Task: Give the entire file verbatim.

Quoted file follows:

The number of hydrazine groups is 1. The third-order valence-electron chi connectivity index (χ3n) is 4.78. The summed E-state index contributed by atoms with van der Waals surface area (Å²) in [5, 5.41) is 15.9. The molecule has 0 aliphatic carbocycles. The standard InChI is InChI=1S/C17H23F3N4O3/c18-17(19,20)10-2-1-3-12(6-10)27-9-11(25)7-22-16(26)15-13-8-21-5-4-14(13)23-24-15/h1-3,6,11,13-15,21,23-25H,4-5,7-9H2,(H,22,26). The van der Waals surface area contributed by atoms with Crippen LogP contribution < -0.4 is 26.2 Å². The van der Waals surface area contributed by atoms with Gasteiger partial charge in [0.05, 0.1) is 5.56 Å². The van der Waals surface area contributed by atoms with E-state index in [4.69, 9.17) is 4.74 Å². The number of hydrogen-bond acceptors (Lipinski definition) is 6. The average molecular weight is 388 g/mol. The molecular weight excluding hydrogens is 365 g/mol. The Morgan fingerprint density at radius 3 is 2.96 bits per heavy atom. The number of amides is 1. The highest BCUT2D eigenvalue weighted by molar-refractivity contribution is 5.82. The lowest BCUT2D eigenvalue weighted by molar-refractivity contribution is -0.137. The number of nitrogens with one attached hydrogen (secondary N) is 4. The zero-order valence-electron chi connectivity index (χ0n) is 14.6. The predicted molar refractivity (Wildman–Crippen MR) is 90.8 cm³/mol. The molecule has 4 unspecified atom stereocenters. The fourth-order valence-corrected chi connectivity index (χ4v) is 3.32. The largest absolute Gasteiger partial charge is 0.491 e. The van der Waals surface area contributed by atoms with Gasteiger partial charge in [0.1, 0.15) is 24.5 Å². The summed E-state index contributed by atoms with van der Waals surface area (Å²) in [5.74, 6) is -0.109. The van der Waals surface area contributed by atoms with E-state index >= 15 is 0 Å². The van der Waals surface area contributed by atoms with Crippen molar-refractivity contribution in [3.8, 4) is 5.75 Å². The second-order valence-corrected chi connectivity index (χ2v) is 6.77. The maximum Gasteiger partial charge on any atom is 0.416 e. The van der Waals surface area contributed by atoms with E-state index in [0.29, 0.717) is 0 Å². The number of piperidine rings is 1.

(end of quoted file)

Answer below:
The number of hydrazine groups is 1. The third-order valence-electron chi connectivity index (χ3n) is 4.78. The summed E-state index contributed by atoms with van der Waals surface area (Å²) in [5, 5.41) is 15.9. The molecule has 0 aliphatic carbocycles. The standard InChI is InChI=1S/C17H23F3N4O3/c18-17(19,20)10-2-1-3-12(6-10)27-9-11(25)7-22-16(26)15-13-8-21-5-4-14(13)23-24-15/h1-3,6,11,13-15,21,23-25H,4-5,7-9H2,(H,22,26). The van der Waals surface area contributed by atoms with Crippen LogP contribution < -0.4 is 26.2 Å². The van der Waals surface area contributed by atoms with Gasteiger partial charge in [0.05, 0.1) is 5.56 Å². The van der Waals surface area contributed by atoms with E-state index in [4.69, 9.17) is 4.74 Å². The number of hydrogen-bond acceptors (Lipinski definition) is 6. The average molecular weight is 388 g/mol. The molecular weight excluding hydrogens is 365 g/mol. The Morgan fingerprint density at radius 3 is 2.96 bits per heavy atom. The number of amides is 1. The highest BCUT2D eigenvalue weighted by molar-refractivity contribution is 5.82. The lowest BCUT2D eigenvalue weighted by molar-refractivity contribution is -0.137. The number of nitrogens with one attached hydrogen (secondary N) is 4. The zero-order valence-electron chi connectivity index (χ0n) is 14.6. The predicted molar refractivity (Wildman–Crippen MR) is 90.8 cm³/mol. The molecule has 4 unspecified atom stereocenters. The fourth-order valence-corrected chi connectivity index (χ4v) is 3.32. The largest absolute Gasteiger partial charge is 0.491 e. The van der Waals surface area contributed by atoms with Gasteiger partial charge in [0.1, 0.15) is 24.5 Å². The summed E-state index contributed by atoms with van der Waals surface area (Å²) in [5.74, 6) is -0.109. The van der Waals surface area contributed by atoms with E-state index >= 15 is 0 Å². The van der Waals surface area contributed by atoms with Crippen molar-refractivity contribution in [3.8, 4) is 5.75 Å². The second-order valence-corrected chi connectivity index (χ2v) is 6.77. The maximum Gasteiger partial charge on any atom is 0.416 e. The van der Waals surface area contributed by atoms with E-state index in [0.29, 0.717) is 0 Å². The number of piperidine rings is 1.